Thursday, November 30, 2006
Ken & Ann, Ken & Ann
back the edge
with art that cares
This short poem, two syllables, three, then four, almost the essence of concision & a noble idea at that – tho that may depend on what you envision the edge to imply – by my old bud, the late Jim Gustafson, stares up at me impeccably printed on a plain gray piece of cardboard, one part of this year’s mailing from The Alternative Press, the last hurrah in a run of annuals dating back to the founding of the press in 1969 by Ken and Ann Mikolowski. Was there ever a press more aptly named than this one?
This year’s annual is, in fact, the first in several years, apparently since Ann passed away from breast cancer on Hiroshima Day, 1999. She was 59 at the time, a detail that makes Hettie Jones’ own “Song at Sixty” in this year’s mailing all the more plaintive:
If you want to know me
you better hurry
In the preface to The Collected Poems of Ted Berrigan, Alice Notley describes the Mikolowskis' process, as well as Ted’s own unique use of it:
Ted’s final book (though these are not his final poems) was A Certain Slant of Sunlight, which occupied him for all of 1982. This sequence of poems was written on individual postcards, 4½ inches by 7 inches, sent to him by Ken and Anne (sic) Mikolowski of the Alternative Press. There were five hundred cards to work with, one side left blank for a poem and/or image, and the other side incorporating space for a message and address. Postcard by Ted Berrigan was printed at the top of the message space, and running sideways, The Alternative Press Grindstone City. Many other artists and writers participated in the Milolowskis’ project, producing original art or text for the blank sides of their own five hundred postcards, the finished cards were always sent out singly, along with other Alternative Press items – broadsides, bumper stickers, etc. – in the Press’s standard free packets. Ted, so far as I know, was the only participant who turned the postcards into a full-scale writing project and then a book.
There are an almost infinite number of variations the post-avant poets of our time have been able to figure out – for example, I have one card meticulously hand written – not quite formal calligraphy – by Edward Sanders dated 10-5-93 that reads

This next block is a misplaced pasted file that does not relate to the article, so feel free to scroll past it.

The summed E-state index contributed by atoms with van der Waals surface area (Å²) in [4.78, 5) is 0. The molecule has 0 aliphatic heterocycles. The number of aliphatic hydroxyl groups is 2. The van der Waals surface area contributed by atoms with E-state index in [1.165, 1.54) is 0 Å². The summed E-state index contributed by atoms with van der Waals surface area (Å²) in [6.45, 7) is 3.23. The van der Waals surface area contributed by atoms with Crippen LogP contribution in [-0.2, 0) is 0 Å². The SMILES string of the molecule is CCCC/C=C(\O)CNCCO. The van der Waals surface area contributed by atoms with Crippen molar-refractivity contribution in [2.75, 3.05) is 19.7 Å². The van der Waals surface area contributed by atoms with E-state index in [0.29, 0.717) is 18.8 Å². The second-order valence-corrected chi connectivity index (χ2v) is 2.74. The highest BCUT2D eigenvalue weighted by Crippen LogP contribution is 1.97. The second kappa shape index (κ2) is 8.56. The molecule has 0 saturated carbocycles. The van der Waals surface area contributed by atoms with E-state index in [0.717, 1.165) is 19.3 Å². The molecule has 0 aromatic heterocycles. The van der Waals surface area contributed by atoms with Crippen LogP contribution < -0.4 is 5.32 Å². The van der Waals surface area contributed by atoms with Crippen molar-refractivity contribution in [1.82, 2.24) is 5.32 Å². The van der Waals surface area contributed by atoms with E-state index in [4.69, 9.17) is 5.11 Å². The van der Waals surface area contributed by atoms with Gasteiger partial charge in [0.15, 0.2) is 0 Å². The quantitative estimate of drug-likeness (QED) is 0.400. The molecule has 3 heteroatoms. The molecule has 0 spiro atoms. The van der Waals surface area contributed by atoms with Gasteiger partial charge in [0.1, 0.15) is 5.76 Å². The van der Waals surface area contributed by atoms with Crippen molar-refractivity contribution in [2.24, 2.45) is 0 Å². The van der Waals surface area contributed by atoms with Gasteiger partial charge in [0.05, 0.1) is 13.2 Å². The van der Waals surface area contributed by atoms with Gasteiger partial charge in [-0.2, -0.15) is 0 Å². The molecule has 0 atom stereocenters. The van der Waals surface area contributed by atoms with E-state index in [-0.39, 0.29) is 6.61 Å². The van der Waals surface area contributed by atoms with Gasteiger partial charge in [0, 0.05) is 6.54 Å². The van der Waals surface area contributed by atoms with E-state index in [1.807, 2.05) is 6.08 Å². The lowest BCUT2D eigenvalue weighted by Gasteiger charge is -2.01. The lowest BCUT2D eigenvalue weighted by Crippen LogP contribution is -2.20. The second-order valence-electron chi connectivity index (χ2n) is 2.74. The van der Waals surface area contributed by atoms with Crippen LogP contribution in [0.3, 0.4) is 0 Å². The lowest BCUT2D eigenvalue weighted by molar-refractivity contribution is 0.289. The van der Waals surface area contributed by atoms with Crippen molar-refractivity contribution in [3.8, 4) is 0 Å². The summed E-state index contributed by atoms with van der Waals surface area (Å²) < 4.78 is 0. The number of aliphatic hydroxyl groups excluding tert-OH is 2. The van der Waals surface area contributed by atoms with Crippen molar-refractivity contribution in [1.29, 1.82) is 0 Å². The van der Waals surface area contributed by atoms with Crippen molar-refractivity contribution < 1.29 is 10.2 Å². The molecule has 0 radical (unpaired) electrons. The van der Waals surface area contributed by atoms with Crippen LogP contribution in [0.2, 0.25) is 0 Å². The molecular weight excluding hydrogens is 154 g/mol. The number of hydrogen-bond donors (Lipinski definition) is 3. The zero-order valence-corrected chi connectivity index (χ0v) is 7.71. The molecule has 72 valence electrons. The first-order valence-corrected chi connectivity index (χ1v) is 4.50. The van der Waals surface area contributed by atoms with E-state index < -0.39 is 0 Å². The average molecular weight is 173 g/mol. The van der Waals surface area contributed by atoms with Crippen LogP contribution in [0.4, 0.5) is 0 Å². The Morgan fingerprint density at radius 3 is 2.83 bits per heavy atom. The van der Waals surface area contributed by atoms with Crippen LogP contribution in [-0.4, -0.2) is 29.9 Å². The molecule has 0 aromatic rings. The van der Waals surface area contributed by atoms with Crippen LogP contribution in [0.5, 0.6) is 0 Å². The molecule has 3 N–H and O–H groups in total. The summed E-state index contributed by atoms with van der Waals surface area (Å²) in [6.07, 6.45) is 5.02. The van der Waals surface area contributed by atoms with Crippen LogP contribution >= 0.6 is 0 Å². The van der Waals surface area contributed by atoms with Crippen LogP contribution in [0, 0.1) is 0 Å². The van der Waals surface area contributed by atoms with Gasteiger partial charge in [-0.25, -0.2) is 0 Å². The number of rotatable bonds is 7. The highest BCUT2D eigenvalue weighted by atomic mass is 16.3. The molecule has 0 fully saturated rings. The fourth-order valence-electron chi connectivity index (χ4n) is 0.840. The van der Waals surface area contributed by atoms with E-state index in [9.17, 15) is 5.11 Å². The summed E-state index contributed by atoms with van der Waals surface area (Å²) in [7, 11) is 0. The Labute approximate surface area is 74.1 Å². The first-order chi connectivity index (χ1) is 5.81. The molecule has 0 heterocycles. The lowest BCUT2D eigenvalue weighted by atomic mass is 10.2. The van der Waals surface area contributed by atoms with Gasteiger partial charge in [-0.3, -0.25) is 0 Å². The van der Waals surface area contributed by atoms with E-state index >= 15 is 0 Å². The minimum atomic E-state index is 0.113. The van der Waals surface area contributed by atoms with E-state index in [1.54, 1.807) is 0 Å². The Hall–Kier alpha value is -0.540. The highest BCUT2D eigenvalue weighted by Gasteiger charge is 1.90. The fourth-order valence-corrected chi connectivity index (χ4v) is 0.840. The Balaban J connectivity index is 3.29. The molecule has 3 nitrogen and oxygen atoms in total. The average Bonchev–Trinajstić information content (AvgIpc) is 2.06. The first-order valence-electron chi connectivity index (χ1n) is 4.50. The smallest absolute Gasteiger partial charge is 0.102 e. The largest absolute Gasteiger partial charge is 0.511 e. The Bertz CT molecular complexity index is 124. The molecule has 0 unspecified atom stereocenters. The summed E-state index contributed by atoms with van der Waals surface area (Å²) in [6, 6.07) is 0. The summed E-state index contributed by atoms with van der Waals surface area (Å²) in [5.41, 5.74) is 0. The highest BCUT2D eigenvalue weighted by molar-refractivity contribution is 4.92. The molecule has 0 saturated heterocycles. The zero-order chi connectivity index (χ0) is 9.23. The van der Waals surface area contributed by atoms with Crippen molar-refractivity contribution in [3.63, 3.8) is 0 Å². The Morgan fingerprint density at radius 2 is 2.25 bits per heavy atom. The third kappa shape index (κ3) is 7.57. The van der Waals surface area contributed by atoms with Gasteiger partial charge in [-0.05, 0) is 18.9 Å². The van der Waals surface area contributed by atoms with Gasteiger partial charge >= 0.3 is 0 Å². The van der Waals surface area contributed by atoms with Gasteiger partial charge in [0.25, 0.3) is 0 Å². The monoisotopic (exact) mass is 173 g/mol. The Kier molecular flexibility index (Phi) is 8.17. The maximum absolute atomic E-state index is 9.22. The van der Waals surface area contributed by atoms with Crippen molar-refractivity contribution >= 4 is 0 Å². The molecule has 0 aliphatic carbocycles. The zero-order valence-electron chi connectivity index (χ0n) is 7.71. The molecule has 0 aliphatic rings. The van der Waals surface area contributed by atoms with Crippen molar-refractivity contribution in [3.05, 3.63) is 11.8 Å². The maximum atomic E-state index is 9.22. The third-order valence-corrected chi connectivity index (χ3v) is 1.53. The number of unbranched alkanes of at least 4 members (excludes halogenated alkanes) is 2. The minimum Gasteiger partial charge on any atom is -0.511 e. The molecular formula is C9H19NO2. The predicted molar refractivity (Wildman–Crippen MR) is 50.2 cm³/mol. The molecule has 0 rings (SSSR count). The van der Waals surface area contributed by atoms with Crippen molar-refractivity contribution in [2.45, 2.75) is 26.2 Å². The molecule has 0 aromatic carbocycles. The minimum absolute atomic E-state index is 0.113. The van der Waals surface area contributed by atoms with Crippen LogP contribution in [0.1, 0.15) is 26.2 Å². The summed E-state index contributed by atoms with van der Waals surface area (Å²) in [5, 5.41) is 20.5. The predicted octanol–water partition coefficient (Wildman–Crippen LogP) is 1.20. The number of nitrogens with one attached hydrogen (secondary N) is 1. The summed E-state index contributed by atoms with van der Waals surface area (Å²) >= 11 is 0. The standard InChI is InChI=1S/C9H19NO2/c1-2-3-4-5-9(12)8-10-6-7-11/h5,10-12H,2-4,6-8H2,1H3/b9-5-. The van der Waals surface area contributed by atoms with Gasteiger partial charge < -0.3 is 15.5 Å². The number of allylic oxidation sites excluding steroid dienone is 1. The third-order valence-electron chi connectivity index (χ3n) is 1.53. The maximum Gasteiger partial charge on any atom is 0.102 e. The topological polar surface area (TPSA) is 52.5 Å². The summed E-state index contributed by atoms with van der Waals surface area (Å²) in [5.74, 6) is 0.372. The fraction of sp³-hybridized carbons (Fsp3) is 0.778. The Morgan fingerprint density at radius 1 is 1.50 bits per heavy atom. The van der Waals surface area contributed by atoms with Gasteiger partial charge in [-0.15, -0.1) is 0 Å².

in their streets
and perfect lawns
but do not hesitate
in other countries’ streets
& blood & gore
on other lawns
Yet another card (# 410, it tells me) offers a drawn, collaged & typed piece by Gustafson that is borderline illegible (tho I note the phrase “the notion of cwazy onwardisms”) and another postcard, from a sequence entitled Just Married by Alice and Andrei Codrescu challenges my sense of interpreting handwritten script. I think it reads
with a miner’s lamp affixed to his head
Clark Coolidge mines these strata.
written between layers of watercolor (or possibly finger paint), ranging from dark purple at the top, through some deep blues to a color I take as bordering on aqua. But when I first read it, what I saw was
with a swimmer’s lungs affixed to his head
Clark Coolidge mimes these strata.
Which has a certain attraction as an image as well. A handwritten poem by Faye Kicknosway similarly challenges my interpretive skills.
A number of the postcards, tho, are not hand-produced originals but rather short press runs of poems, including ones from Al Young, Lee Ann Brown & this from Allen Ginsberg, dated 3/23/97 4:51 AM, less than two weeks before his death:
Sun rises east
Sun sets west
What the sun knows best
North Star north
Southern Cross south
Hold the universe
In your mouth
Begins to snow
North Star up
Begin to drop
Several of the cards are artworks as well – collages in particular seem popular here. And there are larger works, such as the Gustafson poem printed above, fully 8½ by 11, or poems by Sherman Alexie or another by Ginsberg, printed two months and one day later than the card, this time for a memorial reading in Ann Arbor.
In addition to Ken’s three books, and the various shows of Ann’s artwork there have been, the Alternative Press itself has been the subject of some exhibits, including one at the Detroit Institute of the Arts back in 1990 and a more recent one at the University of Michigan shortly after Ann’s passing. Since this current packet is the final number, I don’t know if there are any unclaimed copies available. But you could write to Ken (mikolows AT umich DOT edu) and ask. It’s one of the originals of my generation.